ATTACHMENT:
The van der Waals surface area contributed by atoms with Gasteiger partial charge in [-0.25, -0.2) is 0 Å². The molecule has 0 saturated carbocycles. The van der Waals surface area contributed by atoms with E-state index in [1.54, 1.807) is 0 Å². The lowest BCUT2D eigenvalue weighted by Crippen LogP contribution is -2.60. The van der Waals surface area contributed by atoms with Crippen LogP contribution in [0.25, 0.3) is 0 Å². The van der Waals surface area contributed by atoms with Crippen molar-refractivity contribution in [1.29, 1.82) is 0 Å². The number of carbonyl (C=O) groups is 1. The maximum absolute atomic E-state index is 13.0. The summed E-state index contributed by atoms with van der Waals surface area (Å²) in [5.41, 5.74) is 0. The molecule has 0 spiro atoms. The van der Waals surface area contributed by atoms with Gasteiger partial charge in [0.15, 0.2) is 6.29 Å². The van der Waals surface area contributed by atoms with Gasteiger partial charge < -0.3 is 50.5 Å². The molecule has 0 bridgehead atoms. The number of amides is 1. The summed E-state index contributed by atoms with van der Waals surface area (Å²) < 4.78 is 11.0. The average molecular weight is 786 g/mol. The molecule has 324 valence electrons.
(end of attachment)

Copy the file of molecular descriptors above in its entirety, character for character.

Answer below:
The van der Waals surface area contributed by atoms with Gasteiger partial charge in [-0.25, -0.2) is 0 Å². The molecule has 0 saturated carbocycles. The van der Waals surface area contributed by atoms with E-state index in [1.54, 1.807) is 0 Å². The lowest BCUT2D eigenvalue weighted by Crippen LogP contribution is -2.60. The van der Waals surface area contributed by atoms with Crippen LogP contribution in [0.25, 0.3) is 0 Å². The van der Waals surface area contributed by atoms with Crippen molar-refractivity contribution in [1.29, 1.82) is 0 Å². The number of carbonyl (C=O) groups is 1. The maximum absolute atomic E-state index is 13.0. The summed E-state index contributed by atoms with van der Waals surface area (Å²) in [5.41, 5.74) is 0. The molecule has 0 spiro atoms. The van der Waals surface area contributed by atoms with Gasteiger partial charge in [0.15, 0.2) is 6.29 Å². The van der Waals surface area contributed by atoms with Gasteiger partial charge < -0.3 is 50.5 Å². The molecule has 0 bridgehead atoms. The number of amides is 1. The summed E-state index contributed by atoms with van der Waals surface area (Å²) < 4.78 is 11.0. The average molecular weight is 786 g/mol. The molecule has 324 valence electrons.